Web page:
Getting started with digital advertising can feel incredibly overwhelming.
If you are just beginning your journey then you probably feel very confused. Many new people to the industry see things such as CPI, CPA, CPC and a lot of other jargon. What do they mean?
How are they used?
Luckily for you, we are going to explain some of these terms to you.
The online advertising industry is massive and on average a business makes $2 for every $1 they spend on ads.
This presents a big opportunity for companies and individual affiliates to make money online. With the rise of easy to use ad networks it is obvious to see why so many people are investing in online ads to boost the clicks on their offers and ultimately their sales.
What we are going to do today is explain what CPI and CPA means and if one is better to use than the other.
What are CPI offers?
CPI stands for cost per install and is an advertising model that is used to help promote free apps.
So, when someone clicks on a link and installs an app then it results in a pay-out. Does this sound strange? Why would someone pay-out in the event that someone installs a free app?
A lot of the time, CPI deals are used when starting a new campaign for example when an app is released. When a new app is launched then you want as many people to download it as possible to create a buzz and get people talking about it.
Let’s say as well that this app has in-app purchases which most apps do. When people download an app only a small percentage will actually use it beyond the first time they open it. An even smaller percentage will use it on a regular basis and only a fraction of those people will make an in-app purchase so getting as many people as possible to download it initially increases the chances of a higher number of people making a purchase down the line.
This is one of the main reasons why CPI exists.
What are CPA offers?
You have probably heard of CPA as well so it is useful to show the differences between the two models. What does CPA stand for in marketing?
CPA stands for cost per action. At a basic level it sounds like it is very similar if not the same to CPI.
After all, with CPI the advertiser is paying out whenever the person completes an ‘action’, in this case they install an app. So, what’s the difference?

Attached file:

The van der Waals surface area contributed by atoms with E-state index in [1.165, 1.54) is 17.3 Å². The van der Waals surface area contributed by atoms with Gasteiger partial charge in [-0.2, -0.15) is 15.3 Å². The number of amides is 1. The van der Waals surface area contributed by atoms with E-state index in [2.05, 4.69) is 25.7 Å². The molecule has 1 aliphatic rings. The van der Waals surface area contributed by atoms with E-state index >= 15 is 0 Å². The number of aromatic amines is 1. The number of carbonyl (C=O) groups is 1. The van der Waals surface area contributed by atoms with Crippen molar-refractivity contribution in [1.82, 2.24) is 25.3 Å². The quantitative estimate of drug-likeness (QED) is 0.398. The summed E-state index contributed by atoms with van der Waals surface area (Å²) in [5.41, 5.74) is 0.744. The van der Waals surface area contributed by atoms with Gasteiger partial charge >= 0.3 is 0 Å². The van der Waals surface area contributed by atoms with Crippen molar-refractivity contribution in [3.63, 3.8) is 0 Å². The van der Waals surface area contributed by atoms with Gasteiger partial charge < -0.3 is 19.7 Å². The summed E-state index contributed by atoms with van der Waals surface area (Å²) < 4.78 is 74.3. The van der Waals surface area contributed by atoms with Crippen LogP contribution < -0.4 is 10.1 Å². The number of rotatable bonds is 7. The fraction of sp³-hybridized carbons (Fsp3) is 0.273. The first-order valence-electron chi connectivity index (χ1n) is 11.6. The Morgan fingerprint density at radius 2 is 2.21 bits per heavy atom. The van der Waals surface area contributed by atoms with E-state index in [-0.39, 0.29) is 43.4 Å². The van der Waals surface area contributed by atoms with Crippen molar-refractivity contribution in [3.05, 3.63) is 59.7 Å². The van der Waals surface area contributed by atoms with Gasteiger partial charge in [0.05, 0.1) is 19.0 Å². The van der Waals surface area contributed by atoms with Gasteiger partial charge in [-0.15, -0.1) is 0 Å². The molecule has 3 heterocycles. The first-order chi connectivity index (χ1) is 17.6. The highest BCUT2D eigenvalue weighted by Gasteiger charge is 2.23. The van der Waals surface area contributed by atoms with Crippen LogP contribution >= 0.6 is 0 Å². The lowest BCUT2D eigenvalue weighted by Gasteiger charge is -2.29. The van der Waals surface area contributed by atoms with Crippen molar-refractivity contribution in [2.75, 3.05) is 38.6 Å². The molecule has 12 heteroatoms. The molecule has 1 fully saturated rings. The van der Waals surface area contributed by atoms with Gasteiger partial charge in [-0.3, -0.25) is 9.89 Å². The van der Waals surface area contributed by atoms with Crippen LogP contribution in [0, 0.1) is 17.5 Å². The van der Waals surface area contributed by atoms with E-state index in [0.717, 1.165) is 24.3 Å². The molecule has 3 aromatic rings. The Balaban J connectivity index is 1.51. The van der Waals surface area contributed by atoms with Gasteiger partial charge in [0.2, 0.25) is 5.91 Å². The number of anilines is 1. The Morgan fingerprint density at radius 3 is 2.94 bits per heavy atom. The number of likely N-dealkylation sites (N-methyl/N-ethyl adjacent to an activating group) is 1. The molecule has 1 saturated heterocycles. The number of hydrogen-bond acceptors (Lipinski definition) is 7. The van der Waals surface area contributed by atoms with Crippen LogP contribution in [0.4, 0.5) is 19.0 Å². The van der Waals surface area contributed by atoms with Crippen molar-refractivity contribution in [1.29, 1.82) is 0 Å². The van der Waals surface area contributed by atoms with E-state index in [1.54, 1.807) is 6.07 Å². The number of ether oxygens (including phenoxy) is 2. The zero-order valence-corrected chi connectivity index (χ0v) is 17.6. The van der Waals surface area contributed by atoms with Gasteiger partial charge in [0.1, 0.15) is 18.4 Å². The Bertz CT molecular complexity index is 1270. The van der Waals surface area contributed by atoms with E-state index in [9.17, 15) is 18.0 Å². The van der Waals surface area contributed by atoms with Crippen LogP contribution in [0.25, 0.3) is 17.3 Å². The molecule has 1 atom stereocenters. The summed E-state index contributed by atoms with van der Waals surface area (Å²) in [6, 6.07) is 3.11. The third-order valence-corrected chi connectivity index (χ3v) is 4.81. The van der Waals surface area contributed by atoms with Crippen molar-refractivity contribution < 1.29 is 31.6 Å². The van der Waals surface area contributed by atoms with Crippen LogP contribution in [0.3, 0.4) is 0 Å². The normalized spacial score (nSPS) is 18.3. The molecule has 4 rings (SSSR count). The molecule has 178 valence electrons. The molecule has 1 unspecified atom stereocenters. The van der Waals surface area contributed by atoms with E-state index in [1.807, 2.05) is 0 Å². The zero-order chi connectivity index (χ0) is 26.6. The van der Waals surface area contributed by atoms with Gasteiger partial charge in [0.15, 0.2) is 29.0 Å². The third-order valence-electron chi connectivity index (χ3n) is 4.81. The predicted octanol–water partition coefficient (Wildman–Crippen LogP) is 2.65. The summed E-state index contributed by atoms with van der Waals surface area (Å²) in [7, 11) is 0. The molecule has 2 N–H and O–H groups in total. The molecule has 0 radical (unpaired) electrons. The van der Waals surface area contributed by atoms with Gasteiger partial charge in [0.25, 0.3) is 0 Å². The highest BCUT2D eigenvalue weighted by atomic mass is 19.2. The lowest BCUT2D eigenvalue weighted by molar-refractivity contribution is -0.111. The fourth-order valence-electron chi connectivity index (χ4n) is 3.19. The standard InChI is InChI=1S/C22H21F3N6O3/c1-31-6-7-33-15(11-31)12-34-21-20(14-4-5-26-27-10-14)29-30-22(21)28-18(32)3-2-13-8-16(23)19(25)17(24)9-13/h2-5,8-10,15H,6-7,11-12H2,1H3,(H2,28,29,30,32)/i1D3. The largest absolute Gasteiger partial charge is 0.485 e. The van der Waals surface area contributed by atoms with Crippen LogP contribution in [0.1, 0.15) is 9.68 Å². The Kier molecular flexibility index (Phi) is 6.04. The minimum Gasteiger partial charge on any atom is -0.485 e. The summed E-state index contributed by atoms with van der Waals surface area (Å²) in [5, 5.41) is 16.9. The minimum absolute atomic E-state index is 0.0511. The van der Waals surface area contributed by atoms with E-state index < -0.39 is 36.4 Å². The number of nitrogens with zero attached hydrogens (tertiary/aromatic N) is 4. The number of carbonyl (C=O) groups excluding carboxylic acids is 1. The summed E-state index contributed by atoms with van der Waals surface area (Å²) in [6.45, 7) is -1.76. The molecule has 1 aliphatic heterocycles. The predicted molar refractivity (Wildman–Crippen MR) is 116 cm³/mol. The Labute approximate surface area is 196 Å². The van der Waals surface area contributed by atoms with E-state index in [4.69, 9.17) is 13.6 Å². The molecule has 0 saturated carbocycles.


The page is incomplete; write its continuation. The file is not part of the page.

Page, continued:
CPI is a more specific version of CPA as it relates to an exact action (an install) whereas CPA is perhaps more general in that it corresponds to any action whether this is an install, sign up, purchases or a download. Cost per action has a more funnel approach in that many CPA offers related to subscriptions that bring in longer-term and more consistent income.
What is the best model to use?
Now that you are better informed as to what cost per install and cost per action is and how they both work, what is the better model to use?
With most things when it comes to marketing and advertising – it depends!
One thing that we should make you aware of is that the LTV or Lifetime Value will usually be higher with CPA models. What is LTV? Well, it is the amount of money that you will earn out of that user. CPI is very much focused on the initial install and as we said above, a small percentage will only go on to use the app and an even smaller percentage will make an in-app purchase. This percentage that makes an in-app purchase might only do that one time.
With CPA there is more potential for continued payments over a longer period of time as many CPA offers are focused on subscription services.
If you want to create buzz for an app and get initial installs then CPI is by far the better model. If you have a subscription service or an offer that is based around continual income then CPA will be the better fit.
Using CPI offers in affiliate marketing advertising
Cost per install is a very popular method of getting people to download apps.
It offers a good balance for both advertisers and publishers and it also offers a simpler and more straightforward purchasing method.
Many people use CPI to market their apps and incentivise people to install them. CPI traffic isn’t as high quality as other models and is more open to fraud however the use of CPI in affiliate marketing is widespread and won’t be going away anytime soon.